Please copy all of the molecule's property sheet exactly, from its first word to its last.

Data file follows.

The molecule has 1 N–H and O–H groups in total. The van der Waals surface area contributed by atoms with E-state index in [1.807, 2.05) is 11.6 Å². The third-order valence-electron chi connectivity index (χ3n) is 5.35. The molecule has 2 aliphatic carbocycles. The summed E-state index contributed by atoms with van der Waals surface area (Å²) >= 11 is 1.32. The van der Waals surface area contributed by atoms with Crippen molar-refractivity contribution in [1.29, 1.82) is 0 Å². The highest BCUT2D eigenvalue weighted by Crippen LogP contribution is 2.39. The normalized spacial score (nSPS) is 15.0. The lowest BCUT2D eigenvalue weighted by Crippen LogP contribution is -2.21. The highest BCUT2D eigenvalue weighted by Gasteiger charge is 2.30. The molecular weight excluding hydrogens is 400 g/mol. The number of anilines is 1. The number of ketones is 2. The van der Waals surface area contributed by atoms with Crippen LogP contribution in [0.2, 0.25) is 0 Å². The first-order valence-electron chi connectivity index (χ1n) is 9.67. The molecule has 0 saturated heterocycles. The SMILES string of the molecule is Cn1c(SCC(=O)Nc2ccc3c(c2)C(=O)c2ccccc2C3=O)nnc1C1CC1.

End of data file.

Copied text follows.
The molecule has 1 N–H and O–H groups in total. The van der Waals surface area contributed by atoms with E-state index in [1.807, 2.05) is 11.6 Å². The third-order valence-electron chi connectivity index (χ3n) is 5.35. The molecule has 2 aliphatic carbocycles. The summed E-state index contributed by atoms with van der Waals surface area (Å²) >= 11 is 1.32. The van der Waals surface area contributed by atoms with Crippen molar-refractivity contribution in [1.29, 1.82) is 0 Å². The highest BCUT2D eigenvalue weighted by Crippen LogP contribution is 2.39. The normalized spacial score (nSPS) is 15.0. The lowest BCUT2D eigenvalue weighted by Crippen LogP contribution is -2.21. The highest BCUT2D eigenvalue weighted by Gasteiger charge is 2.30. The molecular weight excluding hydrogens is 400 g/mol. The number of anilines is 1. The number of ketones is 2. The van der Waals surface area contributed by atoms with Crippen LogP contribution in [0.2, 0.25) is 0 Å². The first-order valence-electron chi connectivity index (χ1n) is 9.67. The molecule has 0 saturated heterocycles. The SMILES string of the molecule is Cn1c(SCC(=O)Nc2ccc3c(c2)C(=O)c2ccccc2C3=O)nnc1C1CC1.